Researchers find slime mold feeding fronds have memristance

Jun 20, 2013 by Bob Yirka report
An example from on the experiment inoculated with nanoparticles. After measurements, the tube has thinned, unnecessary parts have been ‘burnt off’, colour is a lighter hue. Credit: arXiv:1306.3414 [cs.ET]

(Phys.org) —Researchers at the University of the West of England have found that the feeding fronds on a type of slime mold have a property known memory resistance, which has been shortened to the term memristance. In their paper uploaded to the preprint server arXiv, the team describes how experiments on the slime mold P. polycephalum demonstrated the unique property previously only found naturally in human sweat glands, blood and some tree leaves.

Memristance, first described by Leon Chua back in 1971, is where a material has the unique property of undergoing a change in as current is applied. When applied in one direction, resistance increases; when applied in the other, it decreases. More importantly perhaps, such materials also have the remarkable ability to "remember" how much resistance was being applied when the power was turned off. When electricity is restored, the material has the same resistance it had at its prior stopping point. For that reason, researchers have been interested in finding a way to use memristance materials in computers. To date, some progress has been in creating artificial materials with memristance —a team at Hewlett Packard, for example, has been successful in creating a type of switching memristor using titanium dioxide.

To better understand how memristance materials work, researchers have turned to nature for examples. In this new effort, the researchers applied voltage to feeding frond samples of the and found that it conformed to the criteria that describe a memristance material. The finding, they suggest, should help in the development of bio- that can be grown rather than created from other materials.

The team's work builds on prior studies that have shown slime molds capable of finding the shortest path to a food source, which the researchers note could be useful in that seek to perform similar tasks. They acknowledge that it isn't likely that slime molds will one day sit at the heart of future computers systems, of course, but suggest that biological materials similar to that found in molds could one day be used to create computers unlike anything that exists today.

Explore further: The risks of blowing your own trumpet too soon on research

More information: Are Slime Moulds Living Memristors? arXiv:1306.3414 [cs.ET] arxiv.org/abs/1306.3414

Abstract
In laboratory experiments we demonstrate that protoplasmic tubes of acellular slime mould emph{Physarum polycephalum} show current versus voltage profiles consistent with memristive systems. This result complements previous findings on memristive properties of other living systems (human skin and blood and leaves) and contributes to development of self-growing bio-electronic circuits.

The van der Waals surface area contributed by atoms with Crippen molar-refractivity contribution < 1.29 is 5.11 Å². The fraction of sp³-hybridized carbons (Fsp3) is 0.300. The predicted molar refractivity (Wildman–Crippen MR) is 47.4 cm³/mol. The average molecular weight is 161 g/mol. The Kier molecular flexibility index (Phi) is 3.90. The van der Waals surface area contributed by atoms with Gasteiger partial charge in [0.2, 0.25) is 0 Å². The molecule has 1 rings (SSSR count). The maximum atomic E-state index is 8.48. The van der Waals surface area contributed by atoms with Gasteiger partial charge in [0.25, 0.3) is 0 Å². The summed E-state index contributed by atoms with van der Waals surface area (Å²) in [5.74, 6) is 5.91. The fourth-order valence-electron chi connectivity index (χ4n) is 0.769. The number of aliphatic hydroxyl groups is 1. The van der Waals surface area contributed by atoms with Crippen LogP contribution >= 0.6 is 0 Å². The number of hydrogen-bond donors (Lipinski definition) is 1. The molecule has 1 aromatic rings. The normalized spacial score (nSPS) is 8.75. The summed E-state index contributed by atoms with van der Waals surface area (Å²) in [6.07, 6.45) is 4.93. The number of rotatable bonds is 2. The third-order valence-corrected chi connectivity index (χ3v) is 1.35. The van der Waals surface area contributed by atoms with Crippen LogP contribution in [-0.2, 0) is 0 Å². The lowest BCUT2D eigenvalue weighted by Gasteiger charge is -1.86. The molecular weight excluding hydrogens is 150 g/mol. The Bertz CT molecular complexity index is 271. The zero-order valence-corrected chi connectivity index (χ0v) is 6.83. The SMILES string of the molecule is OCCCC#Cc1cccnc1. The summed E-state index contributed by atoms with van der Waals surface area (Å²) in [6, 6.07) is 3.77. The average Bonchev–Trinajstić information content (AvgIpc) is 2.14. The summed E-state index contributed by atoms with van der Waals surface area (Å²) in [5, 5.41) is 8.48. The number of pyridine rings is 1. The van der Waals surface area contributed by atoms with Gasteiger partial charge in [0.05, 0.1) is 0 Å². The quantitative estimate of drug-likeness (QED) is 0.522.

Related Stories

Study shows slime molds have spatial memory

Oct 09, 2012

(Phys.org)—Biology researchers from the University of Sydney, working with colleagues from Paul Sabatier Université in Toulouse have found that the brainless slime mold Physarum polycephalum, is able t ...

Slime mold prefers sleeping pills

Jun 13, 2011

In a new paper published in Nature Precedings, Andrew Adamatzky from the University of the West of England shows that slime molds like Physarum polycephalum prefers sleeping pills and their sedative effects over ...

Shrinking blob speeds traveling salesman on his way

Mar 26, 2013

(Phys.org) —What is the shortest route that a traveling salesman must take to visit a number of specified cities in a tour, stopping at each city once and only once before returning to the starting point? ...

Japan scientists hope slime holds intelligence key

Dec 28, 2011

A brainless, primeval organism able to navigate a maze might help Japanese scientists devise the ideal transport network design. Not bad for a mono-cellular being that lives on rotting leaves.

Blood simple circuitry for cyborgs

Mar 30, 2011

Could electronic components made from human blood be the key to creating cyborg interfaces? Circuitry that links human tissues and nerve cells directly to an electronic device, such as a robotic limb or artificial eye might ...

Recommended for you

Novel approach to magnetic measurements atom-by-atom

3 hours ago

Having the possibility to measure magnetic properties of materials at atomic precision is one of the important goals of today's experimental physics. Such measurement technique would give engineers and physicists an ultimate ...

Scientists demonstrate Stokes drift principle

6 hours ago

In nature, waves – such as those in the ocean – begin as local oscillations in the water that spread out, ripple fashion, from their point of origin. But fans of Star Trek will recall a different sort of wave pattern: ...

User comments : 0